The Great Upper Swale

Last April we began digging our first swale - “The Great Upper Swale” - along the contour of the hillside on the upper part of the Bosque.

Making swales is a popular permaculture practice for rainwater harvesting.  Swales are essentially long ditches dug on along a level line of a hillside.  When the rain pours down the hill, the water collects in the swale and seeps deep into the earth below it, capturing the rainfall and reducing the speed of evaporation.  The rainfall will continue to provide water to the life beneath the swale for much longer than it would have if it had just run down the hillside.

Marifer, Linnet, Fer, and Minerva digging the swale

In the photo above, Marifer, Linnet, Fer and Minerva are working hard digging the swale.  We have dug about 50 meters so far - a little over 1% of our goal for the Bosque.  If, that is, we decide to continue with swales.  Another option is to begin terracing the land.  Since they seem to provide a similar function for rainwater harvesting, and also create flat spaces for use as gardens, sitting areas, and camping spots, we are probably going to stop working on our series of swales and begin terracing instead.  Well done terracing should have the same effect of slowing the waters’ downhill path, but also improve the land for other human uses.  Doing terracing by hand in small parts, fitting into a decades long plan, should allow the native flora to repopulate the small disturbed areas we create while digging terraces.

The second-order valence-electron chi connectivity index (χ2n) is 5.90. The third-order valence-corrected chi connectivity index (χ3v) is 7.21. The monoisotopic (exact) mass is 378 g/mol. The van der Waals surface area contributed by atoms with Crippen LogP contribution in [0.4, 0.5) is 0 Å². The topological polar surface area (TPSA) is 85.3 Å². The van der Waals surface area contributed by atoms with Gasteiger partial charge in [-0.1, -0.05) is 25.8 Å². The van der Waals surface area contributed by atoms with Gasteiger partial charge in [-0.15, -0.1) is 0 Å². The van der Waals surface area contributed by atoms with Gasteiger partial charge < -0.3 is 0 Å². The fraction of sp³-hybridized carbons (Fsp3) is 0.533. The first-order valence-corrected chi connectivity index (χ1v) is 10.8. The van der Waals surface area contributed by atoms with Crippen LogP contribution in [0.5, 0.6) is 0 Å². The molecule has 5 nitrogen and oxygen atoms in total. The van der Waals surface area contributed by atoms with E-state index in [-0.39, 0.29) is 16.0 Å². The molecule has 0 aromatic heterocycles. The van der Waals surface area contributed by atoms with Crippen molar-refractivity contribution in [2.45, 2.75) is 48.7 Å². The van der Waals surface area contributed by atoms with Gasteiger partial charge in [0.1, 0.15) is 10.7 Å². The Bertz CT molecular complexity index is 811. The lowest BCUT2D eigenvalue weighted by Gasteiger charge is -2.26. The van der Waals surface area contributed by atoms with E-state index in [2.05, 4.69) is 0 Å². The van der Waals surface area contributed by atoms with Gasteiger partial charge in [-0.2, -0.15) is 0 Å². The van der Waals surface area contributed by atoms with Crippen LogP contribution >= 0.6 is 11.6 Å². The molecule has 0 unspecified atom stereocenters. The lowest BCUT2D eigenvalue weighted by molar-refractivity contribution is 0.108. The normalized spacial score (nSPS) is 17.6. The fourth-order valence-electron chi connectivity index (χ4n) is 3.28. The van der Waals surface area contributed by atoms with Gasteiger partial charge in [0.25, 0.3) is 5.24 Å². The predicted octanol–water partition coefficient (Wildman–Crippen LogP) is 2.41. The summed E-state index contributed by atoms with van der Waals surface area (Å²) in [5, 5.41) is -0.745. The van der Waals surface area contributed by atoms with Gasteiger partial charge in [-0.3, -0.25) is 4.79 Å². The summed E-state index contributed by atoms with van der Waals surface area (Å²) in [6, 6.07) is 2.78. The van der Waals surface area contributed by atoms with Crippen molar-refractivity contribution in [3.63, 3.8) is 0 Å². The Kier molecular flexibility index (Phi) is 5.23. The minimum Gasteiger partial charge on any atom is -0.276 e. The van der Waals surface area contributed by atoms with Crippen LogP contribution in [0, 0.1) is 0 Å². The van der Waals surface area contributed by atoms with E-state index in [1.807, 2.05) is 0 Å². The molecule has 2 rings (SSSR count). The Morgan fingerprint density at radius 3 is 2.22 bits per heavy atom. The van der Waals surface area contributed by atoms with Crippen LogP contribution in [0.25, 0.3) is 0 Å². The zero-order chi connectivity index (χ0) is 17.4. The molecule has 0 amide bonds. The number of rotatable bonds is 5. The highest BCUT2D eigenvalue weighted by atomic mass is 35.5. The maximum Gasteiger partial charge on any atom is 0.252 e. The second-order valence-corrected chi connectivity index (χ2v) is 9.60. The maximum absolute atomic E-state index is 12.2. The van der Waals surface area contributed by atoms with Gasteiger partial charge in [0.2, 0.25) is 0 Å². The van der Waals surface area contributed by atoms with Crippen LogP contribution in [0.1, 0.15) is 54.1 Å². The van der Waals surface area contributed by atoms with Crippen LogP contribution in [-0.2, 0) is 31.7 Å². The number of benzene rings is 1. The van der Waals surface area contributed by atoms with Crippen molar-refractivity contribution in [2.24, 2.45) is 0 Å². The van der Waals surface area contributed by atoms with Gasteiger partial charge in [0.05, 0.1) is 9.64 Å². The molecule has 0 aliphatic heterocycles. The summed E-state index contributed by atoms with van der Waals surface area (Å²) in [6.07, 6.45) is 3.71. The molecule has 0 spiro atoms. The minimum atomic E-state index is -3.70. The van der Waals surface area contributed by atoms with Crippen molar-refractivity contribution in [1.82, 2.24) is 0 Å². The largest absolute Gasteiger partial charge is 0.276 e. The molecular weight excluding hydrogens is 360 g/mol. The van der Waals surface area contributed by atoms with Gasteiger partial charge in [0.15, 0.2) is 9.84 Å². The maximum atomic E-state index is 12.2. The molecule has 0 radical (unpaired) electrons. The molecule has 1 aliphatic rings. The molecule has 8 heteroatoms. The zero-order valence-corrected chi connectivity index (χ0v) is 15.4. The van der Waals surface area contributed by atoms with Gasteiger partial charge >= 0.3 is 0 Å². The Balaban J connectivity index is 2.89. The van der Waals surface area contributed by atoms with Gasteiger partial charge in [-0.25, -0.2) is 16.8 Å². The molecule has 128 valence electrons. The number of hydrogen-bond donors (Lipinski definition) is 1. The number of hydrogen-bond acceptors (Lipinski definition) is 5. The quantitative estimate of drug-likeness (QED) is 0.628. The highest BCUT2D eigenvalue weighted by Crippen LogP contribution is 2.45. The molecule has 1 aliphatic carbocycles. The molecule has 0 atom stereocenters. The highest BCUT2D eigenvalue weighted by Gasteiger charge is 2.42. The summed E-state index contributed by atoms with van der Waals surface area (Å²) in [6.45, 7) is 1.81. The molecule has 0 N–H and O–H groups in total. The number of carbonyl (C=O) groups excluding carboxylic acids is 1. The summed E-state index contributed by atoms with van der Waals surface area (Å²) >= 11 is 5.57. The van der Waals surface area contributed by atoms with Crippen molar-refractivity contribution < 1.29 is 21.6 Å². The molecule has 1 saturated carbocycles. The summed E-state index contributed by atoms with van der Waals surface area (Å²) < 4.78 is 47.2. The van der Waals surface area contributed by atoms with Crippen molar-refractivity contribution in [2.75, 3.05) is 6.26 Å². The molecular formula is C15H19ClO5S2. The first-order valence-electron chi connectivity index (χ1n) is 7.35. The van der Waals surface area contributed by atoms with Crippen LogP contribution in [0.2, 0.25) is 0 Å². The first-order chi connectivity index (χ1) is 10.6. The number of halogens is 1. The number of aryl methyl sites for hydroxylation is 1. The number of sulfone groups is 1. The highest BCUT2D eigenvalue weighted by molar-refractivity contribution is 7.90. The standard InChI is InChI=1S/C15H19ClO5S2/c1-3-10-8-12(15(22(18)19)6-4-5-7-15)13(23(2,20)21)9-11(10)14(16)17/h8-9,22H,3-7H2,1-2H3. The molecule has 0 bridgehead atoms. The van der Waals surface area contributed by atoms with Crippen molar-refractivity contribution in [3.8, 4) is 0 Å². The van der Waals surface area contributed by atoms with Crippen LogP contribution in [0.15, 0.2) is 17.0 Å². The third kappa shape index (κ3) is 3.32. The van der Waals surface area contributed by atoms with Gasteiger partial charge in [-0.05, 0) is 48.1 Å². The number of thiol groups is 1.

If you are a property owner and are interested in digging your own swale, you can find tons of information online by doing a search on “permaculture swale”.  Many permaculturists dig their swales and then fill them in with a non-dense material.  We are skipping this step because the forest will take care of this for us with time, by dropping pine straw and oak leaves into the swale.  You can read about how you can make your own swale here.

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